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Writing Part 2: The Informative/Explanatory Writing Task

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1 Writing Part 2: The Informative/Explanatory Writing Task

2 What is an Informative/Explanatory Essay?
An explanatory writing prompt asks the writer to explain his/her ideas to the reader. In other words, explain what he/she knows. Informative/explanatory prompts are based on topics familiar to students and ask them to describe, discuss, explain, or analyze some aspect of the topic. Students are able to draw on their own experience or opinions and what they know to develop ideas for their writing. There are two formats for assessing informative/explanatory writing: one format introduces a topic in a brief prompt and asks students to write a piece about that topic; the second format uses a poem to introduce a topic. That topic is elaborated further by a brief prompt that students use as a basis for writing. How are narrative and speculative writing similar to informative/explanatory writing? Narrative/Speculative writing asks you to guess, or speculate, about what might happen in a story. Informative/Explanatory writing will ask you to explain what you think about a topic or situation.

Scientists report that gray squirrels find hundreds of nuts each week that they bury in different places. Then the squirrels dig up all those nuts and bury them again in new spots. They also dig some holes that they don’t ever use for storing nuts. What problems could these actions cause for a gray squirrel? Write a composition discussing the problem squirrels could have because of the way they bury their nuts. Analyze or explain why squirrels might dig holes they do not want to use.

(Students first read the Holly Davis poem, “Lucky Grandma!”.) The child in the poem “Lucky Grandma!” helps her grandmother with many things. Think about a time when you helped someone. Write a composition about that time. In your composition, be sure to: Explain who the person was. Describe what you did to help. Explain why you liked helping this person.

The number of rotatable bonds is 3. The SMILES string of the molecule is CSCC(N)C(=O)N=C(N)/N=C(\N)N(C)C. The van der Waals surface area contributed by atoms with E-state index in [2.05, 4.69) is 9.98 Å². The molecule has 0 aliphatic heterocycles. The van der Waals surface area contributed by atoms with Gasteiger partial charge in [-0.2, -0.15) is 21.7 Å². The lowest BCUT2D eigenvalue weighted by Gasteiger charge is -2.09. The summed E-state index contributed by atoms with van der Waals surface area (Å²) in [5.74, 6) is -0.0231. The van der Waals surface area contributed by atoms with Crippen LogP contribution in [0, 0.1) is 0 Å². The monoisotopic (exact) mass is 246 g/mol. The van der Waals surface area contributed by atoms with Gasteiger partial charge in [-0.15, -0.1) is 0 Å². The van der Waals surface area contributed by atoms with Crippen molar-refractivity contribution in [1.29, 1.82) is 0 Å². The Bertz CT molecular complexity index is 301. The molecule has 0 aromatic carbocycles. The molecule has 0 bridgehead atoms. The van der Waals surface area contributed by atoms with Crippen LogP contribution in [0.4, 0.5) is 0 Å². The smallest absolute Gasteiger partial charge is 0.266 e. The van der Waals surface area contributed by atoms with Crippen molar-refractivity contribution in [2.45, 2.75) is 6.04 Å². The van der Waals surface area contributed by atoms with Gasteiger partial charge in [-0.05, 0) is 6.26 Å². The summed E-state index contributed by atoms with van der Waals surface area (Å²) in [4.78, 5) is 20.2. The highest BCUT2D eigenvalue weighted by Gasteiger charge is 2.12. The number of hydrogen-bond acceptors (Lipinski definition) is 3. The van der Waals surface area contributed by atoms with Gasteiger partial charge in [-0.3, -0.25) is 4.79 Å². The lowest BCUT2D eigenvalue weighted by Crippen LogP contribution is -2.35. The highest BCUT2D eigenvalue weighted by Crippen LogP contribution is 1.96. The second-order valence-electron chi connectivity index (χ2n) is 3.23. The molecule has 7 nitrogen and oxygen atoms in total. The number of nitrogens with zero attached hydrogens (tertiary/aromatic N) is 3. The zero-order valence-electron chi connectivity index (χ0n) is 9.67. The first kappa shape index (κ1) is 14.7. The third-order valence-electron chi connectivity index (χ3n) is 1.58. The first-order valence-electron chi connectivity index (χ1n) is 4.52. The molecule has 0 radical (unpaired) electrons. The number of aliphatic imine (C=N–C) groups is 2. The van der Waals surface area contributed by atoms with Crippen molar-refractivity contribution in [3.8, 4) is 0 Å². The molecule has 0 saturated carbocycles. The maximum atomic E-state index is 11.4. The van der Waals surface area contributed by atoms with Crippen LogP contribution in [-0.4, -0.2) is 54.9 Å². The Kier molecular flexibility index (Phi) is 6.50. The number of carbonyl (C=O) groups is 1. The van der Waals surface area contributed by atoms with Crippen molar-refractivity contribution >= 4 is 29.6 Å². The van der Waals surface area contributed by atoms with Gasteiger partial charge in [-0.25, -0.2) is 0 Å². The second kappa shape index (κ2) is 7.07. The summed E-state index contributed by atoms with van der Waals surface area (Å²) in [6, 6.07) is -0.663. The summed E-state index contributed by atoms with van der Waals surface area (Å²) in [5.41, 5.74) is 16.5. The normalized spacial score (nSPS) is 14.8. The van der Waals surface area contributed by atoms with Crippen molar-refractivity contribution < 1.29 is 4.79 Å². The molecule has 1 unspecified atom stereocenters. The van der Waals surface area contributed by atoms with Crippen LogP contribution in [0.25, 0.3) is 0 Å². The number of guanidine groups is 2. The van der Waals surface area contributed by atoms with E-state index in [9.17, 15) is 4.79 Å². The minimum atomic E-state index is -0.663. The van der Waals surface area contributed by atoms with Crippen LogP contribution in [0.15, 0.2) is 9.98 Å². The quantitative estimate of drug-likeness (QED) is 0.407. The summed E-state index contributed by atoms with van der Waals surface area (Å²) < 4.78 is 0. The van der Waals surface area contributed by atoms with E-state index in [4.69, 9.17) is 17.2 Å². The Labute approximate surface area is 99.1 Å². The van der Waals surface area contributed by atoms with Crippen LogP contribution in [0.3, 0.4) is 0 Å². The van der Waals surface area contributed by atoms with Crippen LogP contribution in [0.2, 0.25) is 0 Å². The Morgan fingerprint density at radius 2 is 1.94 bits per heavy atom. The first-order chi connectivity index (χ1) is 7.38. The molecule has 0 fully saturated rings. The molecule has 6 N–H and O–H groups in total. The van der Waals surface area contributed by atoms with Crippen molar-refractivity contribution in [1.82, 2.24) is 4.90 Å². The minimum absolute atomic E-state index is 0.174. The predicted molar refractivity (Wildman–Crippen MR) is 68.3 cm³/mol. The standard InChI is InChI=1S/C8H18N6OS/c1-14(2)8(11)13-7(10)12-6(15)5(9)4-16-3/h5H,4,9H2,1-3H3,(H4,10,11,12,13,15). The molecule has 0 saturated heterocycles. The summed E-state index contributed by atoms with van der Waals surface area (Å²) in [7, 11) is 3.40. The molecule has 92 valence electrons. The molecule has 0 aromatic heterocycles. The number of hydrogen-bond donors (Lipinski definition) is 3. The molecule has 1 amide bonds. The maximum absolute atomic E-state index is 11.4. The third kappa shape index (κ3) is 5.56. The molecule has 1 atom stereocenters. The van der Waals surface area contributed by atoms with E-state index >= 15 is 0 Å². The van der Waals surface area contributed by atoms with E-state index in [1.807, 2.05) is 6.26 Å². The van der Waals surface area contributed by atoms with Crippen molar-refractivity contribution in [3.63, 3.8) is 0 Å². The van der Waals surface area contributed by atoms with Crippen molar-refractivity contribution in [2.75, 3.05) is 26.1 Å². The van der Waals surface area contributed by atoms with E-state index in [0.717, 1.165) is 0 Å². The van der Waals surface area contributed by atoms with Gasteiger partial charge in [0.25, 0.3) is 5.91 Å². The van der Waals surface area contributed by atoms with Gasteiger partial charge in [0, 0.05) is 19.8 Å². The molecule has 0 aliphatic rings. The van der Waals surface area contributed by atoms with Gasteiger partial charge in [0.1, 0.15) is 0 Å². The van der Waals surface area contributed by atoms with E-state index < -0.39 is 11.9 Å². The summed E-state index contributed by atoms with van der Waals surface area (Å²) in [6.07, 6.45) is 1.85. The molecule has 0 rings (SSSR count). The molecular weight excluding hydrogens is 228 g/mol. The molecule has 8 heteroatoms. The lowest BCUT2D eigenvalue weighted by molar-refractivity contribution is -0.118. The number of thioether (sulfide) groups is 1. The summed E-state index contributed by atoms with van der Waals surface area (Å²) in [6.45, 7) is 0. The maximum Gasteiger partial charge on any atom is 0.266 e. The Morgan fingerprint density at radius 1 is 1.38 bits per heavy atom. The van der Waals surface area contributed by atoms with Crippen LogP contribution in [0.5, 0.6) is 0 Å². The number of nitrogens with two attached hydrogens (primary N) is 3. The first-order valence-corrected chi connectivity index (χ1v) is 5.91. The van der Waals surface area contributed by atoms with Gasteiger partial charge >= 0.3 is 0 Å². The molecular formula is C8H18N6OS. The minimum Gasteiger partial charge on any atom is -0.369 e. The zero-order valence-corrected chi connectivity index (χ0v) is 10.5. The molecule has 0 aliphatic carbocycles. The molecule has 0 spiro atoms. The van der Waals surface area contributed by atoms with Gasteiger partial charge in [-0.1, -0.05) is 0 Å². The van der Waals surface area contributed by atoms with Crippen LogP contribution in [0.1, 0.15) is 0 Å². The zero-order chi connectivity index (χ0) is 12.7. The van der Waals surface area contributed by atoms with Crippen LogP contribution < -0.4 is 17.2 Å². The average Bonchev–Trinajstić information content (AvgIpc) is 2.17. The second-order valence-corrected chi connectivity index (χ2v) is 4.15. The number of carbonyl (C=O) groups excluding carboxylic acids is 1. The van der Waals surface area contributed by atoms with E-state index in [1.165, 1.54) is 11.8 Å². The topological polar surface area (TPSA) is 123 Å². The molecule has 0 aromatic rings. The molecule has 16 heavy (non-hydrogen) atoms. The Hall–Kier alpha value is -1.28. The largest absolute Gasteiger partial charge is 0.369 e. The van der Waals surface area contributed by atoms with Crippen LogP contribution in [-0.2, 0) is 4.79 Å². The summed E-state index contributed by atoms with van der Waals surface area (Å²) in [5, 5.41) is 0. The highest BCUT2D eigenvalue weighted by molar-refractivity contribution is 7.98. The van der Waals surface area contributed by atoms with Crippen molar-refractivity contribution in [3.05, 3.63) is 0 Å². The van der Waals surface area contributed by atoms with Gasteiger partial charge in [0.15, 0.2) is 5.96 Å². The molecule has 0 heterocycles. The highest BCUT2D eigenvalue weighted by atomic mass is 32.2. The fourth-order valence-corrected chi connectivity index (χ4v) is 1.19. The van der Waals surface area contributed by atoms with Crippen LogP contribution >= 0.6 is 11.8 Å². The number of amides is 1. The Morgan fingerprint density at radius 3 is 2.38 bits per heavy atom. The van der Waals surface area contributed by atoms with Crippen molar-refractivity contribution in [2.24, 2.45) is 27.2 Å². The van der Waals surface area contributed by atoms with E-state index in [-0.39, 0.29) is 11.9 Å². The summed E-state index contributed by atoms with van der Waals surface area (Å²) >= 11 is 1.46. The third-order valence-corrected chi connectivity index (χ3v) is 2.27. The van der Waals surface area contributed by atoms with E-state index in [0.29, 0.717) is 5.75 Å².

5 TRANSITIONS (Linking Words and Phrases)
Last Most importantly Nevertheless Next Now Of course On one hand On the other hand Or Otherwise Second Similarly Specifically Still Surely Then Therefore Third To explain To illustrate To wrap it up While this may be True With this in mind Yet Above all Again Also As a result As an illustration At other times Besides this Certainly Consequently Equally important Finally First For example For instance For this reason Furthermore Generally However In addition In conclusion In contrast In fact In other words In particular In spite of this

6 How to Respond to a… NJ ASK Explanatory—Personal Prompt
An explanatory—personal prompt means that you have to write an essay explaining a topic that connects personally to you. You will need to: -Write a three paragraph essay that addresses the topic and elaborates on each of its parts. -Complete the writing process in 30 minutes. Responding Guidelines: -Read the prompt carefully and break it into parts. Circle, underline, or number each part that you would have to address in your essay. -Plan for the parts of the prompt by using specific information/details for each. -Write a three paragraph essay. Each paragraph should represent one part and should be logically organized. *All paragraphs need topic and closing sentences with sufficient elaboration in between, such as facts, examples, and/or anecdotes. -Read through your essay to revise and edit.

7 Outline for an Informative/ Explanatory Essay based on a topic:
Introductory Paragraph Open with a creative idea to get your reader interested. Briefly state what you believe to be the story. State details to support your ideas. Second Paragraph Who are the people and what are they doing? When and where is the action taking place? Under what conditions? What is the problem? Third Paragraph Why does the situation exist? How might the story continue after the instance captured in the scenario? Conclusion Restate what you believe to be the story. Summarize the prompt details that prove your ideas. Close with a creative statement.

8 NJ ASK Explanatory—Personal Prompt
Many students enjoy doing something special for their family and friends. For example, they may take care of their younger sibling, or help to cook a favorite meal. Write an essay that (1) describes something special that you would like to do for your family or friends. Explain (2) why this would be something special and (3 )how your family or friends might react. Be sure to include details and facts to support your explanation.